We're Thankful With A Cherry Capital Airport On Top! • P209 - 21AA on Steroids! • P-Four-O What?

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21AA On Steroids!

You may have read how the construction crews installed the Traverse City Cherry Capital Airport improvements during a short but intense reconstruction schedule.

Do you know what they used to build it?  How do you support passenger jet airplanes and their payload that can weigh up to 240,000 lbs.?

P209 is not some cleaning formula your grandma used. It is 100% dense grade aggregate that is specified to hold up to the wear and tear of airport traffic.  On typical Michigan Department of Transportation (MDOT) highways,  an aggregate base called 21-AA is typically specified.  Some engineers call P209, 21-AA on steroids.

Get A Load Of This! Ep19:P209

All crushed stone creates fines during the crushing process. This material collects in the P200 sieve in the testing process. The mix design on a typical 21-AA mix design produces 8%-12% of P200 material during production.  P209 specifications during the Cherry Capital Airport project only allowed 0%-5% P200 fines. An incredibly difficult standard to meet for a mix design and the crushing crew making it. 

Persistence (and a lot of hours) allowed crews to meet the standard and exceed expectations. 

We're Thankful With A
Cherry Capital Airport On Top!

As many Americans gather together this Thursday to reflect on the past year and remember all that they have to be thankful for - Team Elmer's is thankful for our hard working and dedicated crews while looking back on the Cherry Capital Airport improvement project in Traverse City, Michigan.  

The east/west runway expansion, resurfacing, and lighting upgrades, installed in 2017, were part of a larger $14 million dollar improvement project at the TVC airport to lengthen the runway. During the summer, planes had to operate below  passenger capacity to reduce weight allowing lift in the less dense hot air for the runway distance provided at Cherry Capital Airport.  The first runway extension on the east end of the runway was completed in 2013. The 2017 upgrades reconstructed an 800 feet section, and lengthened the west runway end to a total of over 7,000 feet, allowing the planes to operate at capacity.  The 20 year old runway surface also needed to be replaced.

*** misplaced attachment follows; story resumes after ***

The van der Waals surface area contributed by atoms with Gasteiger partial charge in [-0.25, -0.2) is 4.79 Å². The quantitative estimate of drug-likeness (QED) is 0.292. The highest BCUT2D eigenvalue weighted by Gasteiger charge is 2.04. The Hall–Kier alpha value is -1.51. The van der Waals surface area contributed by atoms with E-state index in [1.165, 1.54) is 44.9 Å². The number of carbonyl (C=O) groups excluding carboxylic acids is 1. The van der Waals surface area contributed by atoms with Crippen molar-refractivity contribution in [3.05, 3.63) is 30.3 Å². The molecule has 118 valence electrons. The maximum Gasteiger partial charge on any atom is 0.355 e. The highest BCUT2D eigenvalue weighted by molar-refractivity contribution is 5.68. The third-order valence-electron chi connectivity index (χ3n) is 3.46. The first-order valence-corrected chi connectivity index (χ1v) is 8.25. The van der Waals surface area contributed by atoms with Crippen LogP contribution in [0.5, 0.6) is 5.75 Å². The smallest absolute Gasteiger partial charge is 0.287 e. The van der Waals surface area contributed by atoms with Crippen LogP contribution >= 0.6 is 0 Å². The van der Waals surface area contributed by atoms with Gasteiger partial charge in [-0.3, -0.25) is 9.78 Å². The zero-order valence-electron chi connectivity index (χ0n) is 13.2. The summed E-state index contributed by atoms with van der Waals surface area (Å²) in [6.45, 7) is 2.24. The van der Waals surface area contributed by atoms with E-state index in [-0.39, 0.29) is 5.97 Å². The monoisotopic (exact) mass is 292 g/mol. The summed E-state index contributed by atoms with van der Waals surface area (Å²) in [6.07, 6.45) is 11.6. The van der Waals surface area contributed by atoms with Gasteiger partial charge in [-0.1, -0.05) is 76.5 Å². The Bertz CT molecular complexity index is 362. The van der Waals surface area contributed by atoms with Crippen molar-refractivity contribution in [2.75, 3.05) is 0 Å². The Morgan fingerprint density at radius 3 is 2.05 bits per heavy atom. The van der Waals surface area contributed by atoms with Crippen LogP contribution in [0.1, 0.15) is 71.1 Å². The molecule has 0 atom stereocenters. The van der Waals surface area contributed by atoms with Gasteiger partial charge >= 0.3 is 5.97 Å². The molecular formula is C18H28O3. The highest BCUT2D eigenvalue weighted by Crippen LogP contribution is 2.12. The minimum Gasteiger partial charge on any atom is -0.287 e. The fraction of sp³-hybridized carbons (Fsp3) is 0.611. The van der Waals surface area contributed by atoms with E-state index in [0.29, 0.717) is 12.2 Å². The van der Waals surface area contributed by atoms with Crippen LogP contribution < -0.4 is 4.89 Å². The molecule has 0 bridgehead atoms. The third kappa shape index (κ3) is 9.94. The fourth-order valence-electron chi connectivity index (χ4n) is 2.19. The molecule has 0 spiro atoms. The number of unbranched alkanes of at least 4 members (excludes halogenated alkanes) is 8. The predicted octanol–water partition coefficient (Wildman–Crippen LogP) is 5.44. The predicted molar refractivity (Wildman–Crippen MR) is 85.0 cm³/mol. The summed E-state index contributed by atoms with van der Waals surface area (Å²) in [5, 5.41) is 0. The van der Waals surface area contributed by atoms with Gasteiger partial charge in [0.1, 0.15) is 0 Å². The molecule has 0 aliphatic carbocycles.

How do you reconstruct, extend, and resurface an operational airport that is 18 car lanes wide and over a mile long? With careful planning. 

Click Here For Team Elmer's Update: Episode 38

"We knew going in there was going to be a time that was crunch time. It was very important to find a contractor who could do the mission, and do it correctly, and on time, " stated Kevin Kline Cherry Capital Airport Director.  The project scope (typically six months of work) was completed in three months with 85% of the work installed in the 21 days immediately before and during the 14 day east/west runway shut down. Inbound and outbound flights used the north/south runway during construction.

There certainly is plenty to be thankful for this year. A successfully and safely completed project and, more importantly, our crew that worked around the clock, 24 hours a day, seven days a week, to complete this project. Thank you, Team! Happy Thanksgiving!


P-Four-O What?

You've heard about the long hours and 24/7 construction schedule (see TEU: Episode 38 above right). You know the structure underneath the runway to hold up to the 240,000 lb airplanes landing at the Traverse City Cherry Capital Airport (see GALOT 19: P209 above left). Now what material do you use to keep the landing gear on those heavy planes happy?  P401 and P403 - and a little 3D magic combined.  P401 and P403 is an asphalt mix design that utilizes a self-healing polymer modified oil to keep the 10 inch thick asphalt runway as smooth as possible.  How do you ensure you are meeting the required runway surface elevation above sea level set by the contract? 3D milling and paving. By using a 3-dimensional tin loaded into global positioning system satellites or total robotic stations on-site, Team Elmer's was able to ensure that all milled surfaces removed the exact amount of material to meet future elevations. (Think more material removed in a high spot and less material removed from a dip in the runway.)  This 3-D milling and paving process was able to maintain elevations during the 115 ft addition, 800 ft reconstruction, and over 7,000 ft. resurfacing. Why not use grade stakes from a survey crew?  Placing stakes on an existing asphalt runway 150 ft wide (18 car lanes) was not a viable option. Using robotic grade control, Team Elmer's ensured extremely accurate grades - within a tolerance of 0.25 inch or less of final elevation over the entire 7,000+ ft. runway length. We are thankful indeed!